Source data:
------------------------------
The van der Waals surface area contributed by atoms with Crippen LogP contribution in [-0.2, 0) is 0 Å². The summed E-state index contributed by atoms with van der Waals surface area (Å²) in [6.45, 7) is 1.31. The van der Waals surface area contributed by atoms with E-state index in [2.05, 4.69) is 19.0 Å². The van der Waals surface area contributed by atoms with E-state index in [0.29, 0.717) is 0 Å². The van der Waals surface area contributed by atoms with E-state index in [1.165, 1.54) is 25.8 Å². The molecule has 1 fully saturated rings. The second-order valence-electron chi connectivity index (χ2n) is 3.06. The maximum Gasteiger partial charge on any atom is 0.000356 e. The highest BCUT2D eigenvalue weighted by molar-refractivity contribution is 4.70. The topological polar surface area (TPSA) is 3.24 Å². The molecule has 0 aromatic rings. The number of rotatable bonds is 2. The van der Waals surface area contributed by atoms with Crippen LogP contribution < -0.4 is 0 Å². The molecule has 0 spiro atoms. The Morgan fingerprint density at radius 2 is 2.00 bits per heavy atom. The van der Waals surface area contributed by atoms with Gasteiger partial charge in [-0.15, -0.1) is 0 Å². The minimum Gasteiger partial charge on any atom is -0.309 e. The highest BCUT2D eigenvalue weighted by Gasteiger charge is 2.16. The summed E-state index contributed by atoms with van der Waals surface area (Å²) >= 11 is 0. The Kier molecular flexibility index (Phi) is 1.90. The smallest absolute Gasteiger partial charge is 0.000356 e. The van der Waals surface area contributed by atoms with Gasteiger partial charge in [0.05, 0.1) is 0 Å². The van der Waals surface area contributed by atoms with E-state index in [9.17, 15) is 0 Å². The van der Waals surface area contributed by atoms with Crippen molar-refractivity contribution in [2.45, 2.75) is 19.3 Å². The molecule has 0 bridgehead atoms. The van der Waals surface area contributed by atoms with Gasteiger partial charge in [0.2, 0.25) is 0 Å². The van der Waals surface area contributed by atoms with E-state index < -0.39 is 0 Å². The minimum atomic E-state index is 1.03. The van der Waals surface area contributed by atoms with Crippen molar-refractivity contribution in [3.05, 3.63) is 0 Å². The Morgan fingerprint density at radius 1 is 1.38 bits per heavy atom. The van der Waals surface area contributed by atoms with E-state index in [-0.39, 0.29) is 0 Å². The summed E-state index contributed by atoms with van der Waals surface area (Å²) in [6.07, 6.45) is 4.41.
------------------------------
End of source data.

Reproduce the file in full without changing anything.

The van der Waals surface area contributed by atoms with Crippen LogP contribution in [-0.2, 0) is 0 Å². The summed E-state index contributed by atoms with van der Waals surface area (Å²) in [6.45, 7) is 1.31. The van der Waals surface area contributed by atoms with E-state index in [2.05, 4.69) is 19.0 Å². The van der Waals surface area contributed by atoms with E-state index in [0.29, 0.717) is 0 Å². The van der Waals surface area contributed by atoms with E-state index in [1.165, 1.54) is 25.8 Å². The molecule has 1 fully saturated rings. The second-order valence-electron chi connectivity index (χ2n) is 3.06. The maximum Gasteiger partial charge on any atom is 0.000356 e. The highest BCUT2D eigenvalue weighted by molar-refractivity contribution is 4.70. The topological polar surface area (TPSA) is 3.24 Å². The molecule has 0 aromatic rings. The number of rotatable bonds is 2. The van der Waals surface area contributed by atoms with Crippen LogP contribution < -0.4 is 0 Å². The molecule has 0 spiro atoms. The Morgan fingerprint density at radius 2 is 2.00 bits per heavy atom. The van der Waals surface area contributed by atoms with Gasteiger partial charge in [-0.15, -0.1) is 0 Å². The minimum Gasteiger partial charge on any atom is -0.309 e. The highest BCUT2D eigenvalue weighted by Gasteiger charge is 2.16. The summed E-state index contributed by atoms with van der Waals surface area (Å²) >= 11 is 0. The Kier molecular flexibility index (Phi) is 1.90. The smallest absolute Gasteiger partial charge is 0.000356 e. The van der Waals surface area contributed by atoms with Gasteiger partial charge in [0.05, 0.1) is 0 Å². The van der Waals surface area contributed by atoms with E-state index in [9.17, 15) is 0 Å². The van der Waals surface area contributed by atoms with Crippen molar-refractivity contribution in [2.45, 2.75) is 19.3 Å². The molecule has 0 bridgehead atoms. The van der Waals surface area contributed by atoms with Gasteiger partial charge in [0.2, 0.25) is 0 Å². The van der Waals surface area contributed by atoms with E-state index < -0.39 is 0 Å². The minimum atomic E-state index is 1.03. The van der Waals surface area contributed by atoms with Crippen molar-refractivity contribution in [3.05, 3.63) is 0 Å². The Morgan fingerprint density at radius 1 is 1.38 bits per heavy atom. The van der Waals surface area contributed by atoms with E-state index in [-0.39, 0.29) is 0 Å². The summed E-state index contributed by atoms with van der Waals surface area (Å²) in [6.07, 6.45) is 4.41.